The Snack of the Swan

My son is bird-obsessed these days, so I presented him with E.B. White’s classic, The Trumpet of the Swan. He loved it and I was soon fielding questions about swans, trumpets, and what watercress sandwiches taste like. I’m not a swan or a trumpet expert, but watercress sandwiches? That I can do!

A quick Google search reveled 559,000 recipe results. In the end, I went with the simplest one: white bread, mayonnaise (or in our food allergic house, Vegenaise), and fresh watercress. I did have a little trouble locating the watercress, but finally found success in the produce section of Whole Foods.

And what did my son think of the sandwiches? Here’s his full report…

To be honest, it did not have much of taste, sort of like spinach. But it did have a bit of spicy aftertaste. Which was not much compared to the mustard cabbage I once tried. That was a dark day. I am obsessed with waterfowl (scientific name Anseriformes). And in one part of the book, the swan eats some watercress sandwiches, and it is said in the book that all the swan really wanted was the watercress. I guessed that waterfowl eat watercress, and other stuff that grows underwater. So we tried it to see what it tastes like. So overall, it wasn’t bad or anything. Just a little bit tasteless. Maybe next time I’ll try bird seed.

Yes, I was a bit surprised. Watercress is a tad spicy. Not unlike arugula. However, the spice added a nice kick to counter the creamy mayo. Nom nom nom. Watercress is also a gorgeous green. I couldn’t resist garnishing Fred Marcellino’s illustration of Louis being presented the bill for twelve watercress sandwiches, Ritz Carlton Hotel, Boston (Harper Collins, 2000 paperback reissue).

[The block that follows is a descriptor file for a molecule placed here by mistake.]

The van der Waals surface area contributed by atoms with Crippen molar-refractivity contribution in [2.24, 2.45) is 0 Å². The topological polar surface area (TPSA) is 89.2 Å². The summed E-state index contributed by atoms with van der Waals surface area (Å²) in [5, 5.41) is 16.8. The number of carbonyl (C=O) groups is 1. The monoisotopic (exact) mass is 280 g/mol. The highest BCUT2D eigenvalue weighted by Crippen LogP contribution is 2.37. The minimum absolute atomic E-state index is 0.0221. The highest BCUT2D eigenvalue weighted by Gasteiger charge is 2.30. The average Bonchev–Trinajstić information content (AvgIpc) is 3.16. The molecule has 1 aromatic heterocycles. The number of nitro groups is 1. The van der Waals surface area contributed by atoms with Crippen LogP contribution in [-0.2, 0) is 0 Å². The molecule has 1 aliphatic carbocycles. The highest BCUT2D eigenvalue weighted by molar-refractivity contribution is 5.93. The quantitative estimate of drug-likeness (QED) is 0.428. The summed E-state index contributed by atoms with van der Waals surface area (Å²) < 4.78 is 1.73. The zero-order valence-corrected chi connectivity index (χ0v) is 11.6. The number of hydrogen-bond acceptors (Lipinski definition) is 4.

If you are looking for a few more recipes, yummies, and challenges heading into the holiday season, you might want to try some rock cakes, say hello with this chocolate pen, or take our literary food quiz!

Food, Glorious Food

greater jello recipe book

The Greater Jell-O Recipe Book (G.F. Corporation, 1931)

I’m currently working on a big special collections project (it’ll be ready to roll in a few months, and you’re going to love it – stay tuned!). Today’s post, however, is about another set of items that are inadvertently crossing my path during my adventures in collections acquisitions. Specifically, hilarious historic cooking pamphlets. Like The Greater Jell-O Recipe Book. Because who doesn’t want to whip up a gelatinous Ham and Celery Loaf? Mmmmmmm.

green loaf in greater jello recipe book

I bought this for my personal collection. It’s a little 7up recipe pamphlet.

9 ways to spark family favorites

9 Ways to Spark Family Favorites (The Seven Up Company, 1948)

With a recipe for ham basted with 7up.

ham basted with 7up

Or hey! 7up with milk for the kiddies???

7up and milk

As it turns out, Katie also had a small horde of these pamphlets, and we started rifling through them with gusto. Check out the During Scalomatic instructions. Honestly, I’m not sure if the woman’s expression on this is excitement or horror.

during scaleomatic pressure cooker

During Scalomatic Pressure Cooker (During Developments Inc., 1946)

Or how about New Cake Secrets? Because everyone already knows the old cake secrets.

new cake secrets

New Cake Secrets (G.F. Corporation, 1931)

Here’s one of Katie’s favorites. Both for the title and the illustration. Those are some FIERCE skirt pleats. Apparently part of the standard uniform in Health Defense.

meat in the meal

Meat in the Meal for Health Defense (National Live Stock and Meat Board, 1942)

And just in case you are needing 99 tempting pineapple treats…I wonder…did the 100th recipe not quite meet the “tempting” threshold…?

99 pineapple treats

Ninety-Nine Tempting Pineapple Treats (Association of Hawaiian Pineapple Canners, 1924)

Here’s Some of My Favorite Good Things to Eat, a vision in plaid: